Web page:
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How To Make: Oxtail Soup

Posted date:  September 26, 2006

Regular readers will know that I’m a big fan of Thai-Muslim cuisine. I like the dried spices, something that’s rarely found in “Buddhist” Thai cooking, I love khao mok, Thai-style biryani, and most importantly, I also live a mere couple kilos from one of the best Muslim restaurants in town. But I also like to make ahaan mussalim at home, and today I made sup haang wua, Muslim-style oxtail soup, for the first time.

The recipe below is taken from an excellent Thai-language cookbook called ahaan mussalim (“Muslim Food“, published by Sang Dad press), although I’ve altered it considerably (the original recipe called for 2 kg of oxtails!). One thing to keep in mind is that when making any kind of Thai food, don’t follow the seasoning directions to the last word. Season to reach a taste that you find favorable, or the primary flavor that the particular dish should have. For instance, this dish should be sour, followed by salty. This basic recipe could also be followed, with some obvious alterations, to make an excellent chicken soup as well.

Oxtail Soup Sup Haang Wua
(Serves 4)


Oxtails 1 kg
Butter 3 Tbsp
Cardamom 4
Cloves 5
Cinnamon 2 small pieces
Onion, chopped 3 Tbsp
Garlic, chopped 2 Tbsp
Ginger, sliced 5 slices
Freshly roasted and ground
coriander seeds 3/4 Tbsp
Freshly roasted and ground
cumin 1/2 Tbsp
Turmeric powder 1/4 tsp
Water 2 l
Crispy fried shallots 100 ml
Salt 3 Tbsp
Coriander root 3
Onion 1/2 large, sliced
Tomato 2, seeded and sliced
Lime juice 100 ml
Small chilies 20, bruised
Coriander 1 bunch, chopped

Place oxtails in a large saucepan and cover with water. Bring to a boil over high heat, remove from heat and drain water. Set oxtails aside.

In another large saucepan, heat butter over medium-low heat and add cardamom, cloves, cinnamon, chopped onion, garlic and ginger. Saute over medium-low heat until onion is translucent, and add ground coriander, ground cumin, turmeric powder. Saute until ingredients are yellow and fragrant, about two minutes. Add oxtails, water and half of the crispy fried shallots and increase heat. When mixture has reached a boil, reduce heat to a simmer and add and coriander roots and salt. Allow to simmer until oxtails are soft and falling off the bone, at least 2 hours.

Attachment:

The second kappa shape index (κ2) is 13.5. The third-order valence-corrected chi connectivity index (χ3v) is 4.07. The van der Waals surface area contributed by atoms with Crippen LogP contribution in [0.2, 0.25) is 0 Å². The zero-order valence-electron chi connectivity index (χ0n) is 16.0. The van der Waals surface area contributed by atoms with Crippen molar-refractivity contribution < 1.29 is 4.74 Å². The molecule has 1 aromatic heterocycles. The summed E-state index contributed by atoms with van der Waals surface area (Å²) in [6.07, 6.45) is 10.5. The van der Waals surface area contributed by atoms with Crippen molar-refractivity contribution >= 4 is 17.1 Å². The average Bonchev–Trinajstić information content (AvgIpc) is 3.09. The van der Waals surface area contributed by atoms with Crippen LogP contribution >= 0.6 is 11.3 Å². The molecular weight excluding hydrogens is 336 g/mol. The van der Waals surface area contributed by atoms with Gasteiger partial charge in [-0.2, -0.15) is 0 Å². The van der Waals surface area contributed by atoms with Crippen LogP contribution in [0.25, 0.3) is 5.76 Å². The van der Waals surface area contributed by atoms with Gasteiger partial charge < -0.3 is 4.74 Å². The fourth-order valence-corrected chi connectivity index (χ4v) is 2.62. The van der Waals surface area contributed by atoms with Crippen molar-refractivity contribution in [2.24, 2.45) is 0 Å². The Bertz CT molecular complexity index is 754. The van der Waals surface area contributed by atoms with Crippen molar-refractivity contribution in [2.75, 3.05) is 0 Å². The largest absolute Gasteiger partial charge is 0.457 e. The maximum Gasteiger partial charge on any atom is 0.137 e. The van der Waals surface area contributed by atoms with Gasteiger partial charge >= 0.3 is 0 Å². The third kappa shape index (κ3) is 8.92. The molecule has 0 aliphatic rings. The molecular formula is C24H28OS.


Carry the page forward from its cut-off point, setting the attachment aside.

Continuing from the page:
Add onion and tomato and half of the lime juice and chilies. Allow mixture to simmer an additional 10 minutes. Taste and add additional salt, lime juice or chilies if necessary. Remove from heat.

Garnish with coriander and remaining crispy fried shallots and serve with rice.

12 Comments for How To Make: Oxtail Soup

Hey Austin,

You should make a trip down to Malaysia soon. There are a lot of great Muslim foods here: oxtail soup, mamak (Indian Muslim), etc.

Have you tried Nyonya food? After reading your post about stinky beans, I have a feeling that you’ll love Nyonya food.

Happy eating!

rasa malaysia: I’ve actually been several times, and will probably be going again next month. The thing is, I always end up going to Penang, which is more Chinese than Malaysian! Where in Malaysia are you?

I’ve never really had much Nyonya food, but based on what I’ve read, would very much like to try it.

oh oh oh i’ve been looking for a good oxtail recipe (as they’re so cheap and i need food to be cheap since i’m broke almost all the time) and this one looks delicious!!!

Just came across your blog. Great stuff, dude! Reminds me how I miss real Thai food. I’m not sure where I can find oxtail soup in Sydney. Most Thai food is either Westernised or fusion. Some places preserve the authenticity for the local community here and succeed, still not as variety tho.

3 Tablespoons of salt!? is that correct?

lexi: Have you tried the recipe yet?

‘pong: A Sydney-based blog, Grab Your Spoon, covers Thai food, but even she admits much of it is not 100% “authentic”

anon: Hmmm… Now you’ve got me thinking. I typically only do 1/2 recipe, and I’m pretty sure I used 1 1/2 Tbsp, but you might want to go easy at first just to make sure.

This soup brings to mind one of my favourite Indian Muslim childhood eats at Newton Food Centre in Singapore : Mutton Soup.
The spices used would be very similar, though mutton will give out a much stronger taste than oxtail and provide even greater oomph as such :-).
Nonya or Straits Chinese cuisine is excellent (like to think of it as Muslim-influenced Chinese food or vice-versa), home to it will be Malacca though we have an excellent dose of it in Singapore too.

Hi Austin, thanks for the interesting oxtail soup recipe. I have been looking for a tasty tail soup recipe to use with Kangaroo tail to add to my recipe book at http://www.EthiCalNutrition.com.au/Flour-Drum_stove.htm, and I think this one does it.


The Sydney chef, David Thompson, now in his own London restaurant, is the exemplar Thai chef of his generation. At one stage the Thai Government installed him as official chef for the country, with the aim of maintaining/reintroducing traditional Thai cooking/recipes which were being lost to modernisation. He retains a presence in Sydney through the Sailors Thai restaurant in The Rocks. I don’t know how authentic this is…Thompson did start on his own evolution of Thai food…but the kitchen’s output always tastes delicious.

hi austin, i have made this soup twice and both times it turned out amazing, with friends and even my mom harassing me for the recipe… thanks so much for sharing!

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I love oxtail soup. Coming from Hatyai, the Southern part of Thailand, the influence of Thai-Muslim food is definitely seen in the oxtail flavor and the popularity of the dish. This is probably one of the most requested Thai food by my family and friends using the recipe from http://www.thaifoodlovers.com/oxtail-soup.html

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